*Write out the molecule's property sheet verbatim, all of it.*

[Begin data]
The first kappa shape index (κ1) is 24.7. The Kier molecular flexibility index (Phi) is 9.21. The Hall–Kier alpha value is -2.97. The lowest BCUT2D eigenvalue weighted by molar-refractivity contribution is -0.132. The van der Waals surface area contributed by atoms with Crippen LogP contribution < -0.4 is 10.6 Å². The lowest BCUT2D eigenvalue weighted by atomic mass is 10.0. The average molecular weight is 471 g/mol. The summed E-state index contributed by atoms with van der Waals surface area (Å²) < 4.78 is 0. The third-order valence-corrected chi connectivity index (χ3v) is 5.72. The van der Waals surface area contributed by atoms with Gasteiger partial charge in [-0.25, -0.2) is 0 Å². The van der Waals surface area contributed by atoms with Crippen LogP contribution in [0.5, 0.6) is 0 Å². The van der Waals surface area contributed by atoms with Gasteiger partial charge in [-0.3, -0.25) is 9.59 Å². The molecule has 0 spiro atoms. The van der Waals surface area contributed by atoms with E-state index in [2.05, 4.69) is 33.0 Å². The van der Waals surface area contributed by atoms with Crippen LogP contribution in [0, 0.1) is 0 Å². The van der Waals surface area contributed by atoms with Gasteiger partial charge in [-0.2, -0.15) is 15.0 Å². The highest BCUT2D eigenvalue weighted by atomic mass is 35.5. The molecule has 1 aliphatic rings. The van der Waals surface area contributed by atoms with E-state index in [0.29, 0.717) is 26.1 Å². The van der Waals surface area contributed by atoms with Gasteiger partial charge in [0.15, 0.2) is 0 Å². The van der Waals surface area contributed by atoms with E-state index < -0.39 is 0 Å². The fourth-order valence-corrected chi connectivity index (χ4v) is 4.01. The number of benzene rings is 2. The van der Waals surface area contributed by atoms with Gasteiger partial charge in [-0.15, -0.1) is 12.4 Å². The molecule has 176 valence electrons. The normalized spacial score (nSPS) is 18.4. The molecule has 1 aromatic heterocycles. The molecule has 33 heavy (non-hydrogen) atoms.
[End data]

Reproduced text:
The first kappa shape index (κ1) is 24.7. The Kier molecular flexibility index (Phi) is 9.21. The Hall–Kier alpha value is -2.97. The lowest BCUT2D eigenvalue weighted by molar-refractivity contribution is -0.132. The van der Waals surface area contributed by atoms with Crippen LogP contribution < -0.4 is 10.6 Å². The lowest BCUT2D eigenvalue weighted by atomic mass is 10.0. The average molecular weight is 471 g/mol. The summed E-state index contributed by atoms with van der Waals surface area (Å²) < 4.78 is 0. The third-order valence-corrected chi connectivity index (χ3v) is 5.72. The van der Waals surface area contributed by atoms with Gasteiger partial charge in [-0.25, -0.2) is 0 Å². The van der Waals surface area contributed by atoms with Crippen LogP contribution in [0.5, 0.6) is 0 Å². The van der Waals surface area contributed by atoms with Gasteiger partial charge in [-0.3, -0.25) is 9.59 Å². The molecule has 0 spiro atoms. The van der Waals surface area contributed by atoms with E-state index in [2.05, 4.69) is 33.0 Å². The van der Waals surface area contributed by atoms with Crippen LogP contribution in [0, 0.1) is 0 Å². The van der Waals surface area contributed by atoms with Gasteiger partial charge in [-0.2, -0.15) is 15.0 Å². The highest BCUT2D eigenvalue weighted by atomic mass is 35.5. The molecule has 1 aliphatic rings. The van der Waals surface area contributed by atoms with E-state index in [0.29, 0.717) is 26.1 Å². The van der Waals surface area contributed by atoms with Gasteiger partial charge in [0.15, 0.2) is 0 Å². The van der Waals surface area contributed by atoms with E-state index < -0.39 is 0 Å². The fourth-order valence-corrected chi connectivity index (χ4v) is 4.01. The number of benzene rings is 2. The van der Waals surface area contributed by atoms with Gasteiger partial charge in [-0.15, -0.1) is 12.4 Å². The molecule has 176 valence electrons. The normalized spacial score (nSPS) is 18.4. The molecule has 1 aromatic heterocycles. The molecule has 33 heavy (non-hydrogen) atoms.